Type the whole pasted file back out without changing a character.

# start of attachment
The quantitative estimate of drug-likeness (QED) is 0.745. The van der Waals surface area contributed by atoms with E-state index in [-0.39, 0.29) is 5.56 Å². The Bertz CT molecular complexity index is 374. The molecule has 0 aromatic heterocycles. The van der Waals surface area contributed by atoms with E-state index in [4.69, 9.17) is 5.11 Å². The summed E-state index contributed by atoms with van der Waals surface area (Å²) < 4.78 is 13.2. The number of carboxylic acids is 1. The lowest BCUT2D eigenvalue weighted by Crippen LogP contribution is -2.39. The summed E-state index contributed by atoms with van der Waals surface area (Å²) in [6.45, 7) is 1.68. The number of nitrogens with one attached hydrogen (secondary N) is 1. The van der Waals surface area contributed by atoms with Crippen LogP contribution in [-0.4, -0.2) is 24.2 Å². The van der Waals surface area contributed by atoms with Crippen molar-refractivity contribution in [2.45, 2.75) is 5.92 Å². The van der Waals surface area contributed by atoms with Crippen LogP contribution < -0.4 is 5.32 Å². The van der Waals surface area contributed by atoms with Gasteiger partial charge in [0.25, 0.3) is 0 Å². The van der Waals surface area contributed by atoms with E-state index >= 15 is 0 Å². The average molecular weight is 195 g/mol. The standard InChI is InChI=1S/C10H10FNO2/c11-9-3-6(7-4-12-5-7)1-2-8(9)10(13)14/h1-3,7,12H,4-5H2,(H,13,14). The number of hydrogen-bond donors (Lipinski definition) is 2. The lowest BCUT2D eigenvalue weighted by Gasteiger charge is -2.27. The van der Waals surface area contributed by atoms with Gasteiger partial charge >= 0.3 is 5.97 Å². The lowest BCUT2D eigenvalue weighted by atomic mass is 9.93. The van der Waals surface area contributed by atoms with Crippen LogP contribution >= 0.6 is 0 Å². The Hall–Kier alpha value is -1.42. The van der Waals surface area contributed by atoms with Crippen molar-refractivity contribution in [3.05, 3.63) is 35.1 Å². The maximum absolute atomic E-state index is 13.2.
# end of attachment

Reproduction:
The quantitative estimate of drug-likeness (QED) is 0.745. The van der Waals surface area contributed by atoms with E-state index in [-0.39, 0.29) is 5.56 Å². The Bertz CT molecular complexity index is 374. The molecule has 0 aromatic heterocycles. The van der Waals surface area contributed by atoms with E-state index in [4.69, 9.17) is 5.11 Å². The summed E-state index contributed by atoms with van der Waals surface area (Å²) < 4.78 is 13.2. The number of carboxylic acids is 1. The lowest BCUT2D eigenvalue weighted by Crippen LogP contribution is -2.39. The summed E-state index contributed by atoms with van der Waals surface area (Å²) in [6.45, 7) is 1.68. The number of nitrogens with one attached hydrogen (secondary N) is 1. The van der Waals surface area contributed by atoms with Crippen LogP contribution in [-0.4, -0.2) is 24.2 Å². The van der Waals surface area contributed by atoms with Crippen molar-refractivity contribution in [2.45, 2.75) is 5.92 Å². The van der Waals surface area contributed by atoms with Crippen LogP contribution < -0.4 is 5.32 Å². The van der Waals surface area contributed by atoms with Gasteiger partial charge in [0.25, 0.3) is 0 Å². The van der Waals surface area contributed by atoms with E-state index >= 15 is 0 Å². The average molecular weight is 195 g/mol. The standard InChI is InChI=1S/C10H10FNO2/c11-9-3-6(7-4-12-5-7)1-2-8(9)10(13)14/h1-3,7,12H,4-5H2,(H,13,14). The number of hydrogen-bond donors (Lipinski definition) is 2. The lowest BCUT2D eigenvalue weighted by Gasteiger charge is -2.27. The van der Waals surface area contributed by atoms with Gasteiger partial charge >= 0.3 is 5.97 Å². The lowest BCUT2D eigenvalue weighted by atomic mass is 9.93. The van der Waals surface area contributed by atoms with Crippen LogP contribution >= 0.6 is 0 Å². The Hall–Kier alpha value is -1.42. The van der Waals surface area contributed by atoms with Crippen molar-refractivity contribution in [3.05, 3.63) is 35.1 Å². The maximum absolute atomic E-state index is 13.2.